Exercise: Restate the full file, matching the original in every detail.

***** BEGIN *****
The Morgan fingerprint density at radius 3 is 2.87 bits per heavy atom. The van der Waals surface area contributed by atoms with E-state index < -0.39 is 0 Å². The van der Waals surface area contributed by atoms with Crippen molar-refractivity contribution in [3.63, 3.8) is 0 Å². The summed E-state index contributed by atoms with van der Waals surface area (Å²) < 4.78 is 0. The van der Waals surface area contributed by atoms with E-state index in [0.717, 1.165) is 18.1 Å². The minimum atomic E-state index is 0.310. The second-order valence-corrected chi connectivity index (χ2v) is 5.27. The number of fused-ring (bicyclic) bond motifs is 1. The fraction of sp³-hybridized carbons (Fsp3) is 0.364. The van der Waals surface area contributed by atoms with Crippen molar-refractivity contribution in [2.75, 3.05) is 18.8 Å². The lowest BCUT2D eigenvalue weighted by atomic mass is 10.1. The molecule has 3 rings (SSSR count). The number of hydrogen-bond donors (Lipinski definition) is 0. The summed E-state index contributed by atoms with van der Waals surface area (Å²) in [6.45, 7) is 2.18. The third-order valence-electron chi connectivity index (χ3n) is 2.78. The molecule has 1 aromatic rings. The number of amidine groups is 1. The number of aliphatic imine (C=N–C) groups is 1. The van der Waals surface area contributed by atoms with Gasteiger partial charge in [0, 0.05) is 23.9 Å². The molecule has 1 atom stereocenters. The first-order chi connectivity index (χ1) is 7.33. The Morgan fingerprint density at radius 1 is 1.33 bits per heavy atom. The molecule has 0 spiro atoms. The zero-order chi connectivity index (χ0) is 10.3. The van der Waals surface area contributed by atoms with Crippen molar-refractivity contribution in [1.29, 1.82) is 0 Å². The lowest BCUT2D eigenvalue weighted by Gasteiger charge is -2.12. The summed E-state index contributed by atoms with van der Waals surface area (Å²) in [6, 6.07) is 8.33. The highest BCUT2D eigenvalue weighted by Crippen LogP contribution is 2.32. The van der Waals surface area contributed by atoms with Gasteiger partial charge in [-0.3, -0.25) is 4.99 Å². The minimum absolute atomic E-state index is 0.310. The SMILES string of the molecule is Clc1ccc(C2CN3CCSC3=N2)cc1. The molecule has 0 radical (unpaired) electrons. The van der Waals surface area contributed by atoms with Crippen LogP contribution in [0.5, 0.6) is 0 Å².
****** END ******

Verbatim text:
The Morgan fingerprint density at radius 3 is 2.87 bits per heavy atom. The van der Waals surface area contributed by atoms with E-state index < -0.39 is 0 Å². The van der Waals surface area contributed by atoms with Crippen molar-refractivity contribution in [3.63, 3.8) is 0 Å². The summed E-state index contributed by atoms with van der Waals surface area (Å²) < 4.78 is 0. The van der Waals surface area contributed by atoms with E-state index in [0.717, 1.165) is 18.1 Å². The minimum atomic E-state index is 0.310. The second-order valence-corrected chi connectivity index (χ2v) is 5.27. The number of fused-ring (bicyclic) bond motifs is 1. The fraction of sp³-hybridized carbons (Fsp3) is 0.364. The van der Waals surface area contributed by atoms with Crippen molar-refractivity contribution in [2.75, 3.05) is 18.8 Å². The lowest BCUT2D eigenvalue weighted by atomic mass is 10.1. The molecule has 3 rings (SSSR count). The number of hydrogen-bond donors (Lipinski definition) is 0. The summed E-state index contributed by atoms with van der Waals surface area (Å²) in [6.45, 7) is 2.18. The third-order valence-electron chi connectivity index (χ3n) is 2.78. The molecule has 1 aromatic rings. The number of amidine groups is 1. The number of aliphatic imine (C=N–C) groups is 1. The van der Waals surface area contributed by atoms with Gasteiger partial charge in [0, 0.05) is 23.9 Å². The molecule has 1 atom stereocenters. The first-order chi connectivity index (χ1) is 7.33. The Morgan fingerprint density at radius 1 is 1.33 bits per heavy atom. The molecule has 0 spiro atoms. The zero-order chi connectivity index (χ0) is 10.3. The van der Waals surface area contributed by atoms with Crippen molar-refractivity contribution in [1.29, 1.82) is 0 Å². The lowest BCUT2D eigenvalue weighted by Gasteiger charge is -2.12. The summed E-state index contributed by atoms with van der Waals surface area (Å²) in [6, 6.07) is 8.33. The highest BCUT2D eigenvalue weighted by Crippen LogP contribution is 2.32. The van der Waals surface area contributed by atoms with Gasteiger partial charge in [-0.3, -0.25) is 4.99 Å². The minimum absolute atomic E-state index is 0.310. The SMILES string of the molecule is Clc1ccc(C2CN3CCSC3=N2)cc1. The molecule has 0 radical (unpaired) electrons. The van der Waals surface area contributed by atoms with Crippen LogP contribution in [0.5, 0.6) is 0 Å².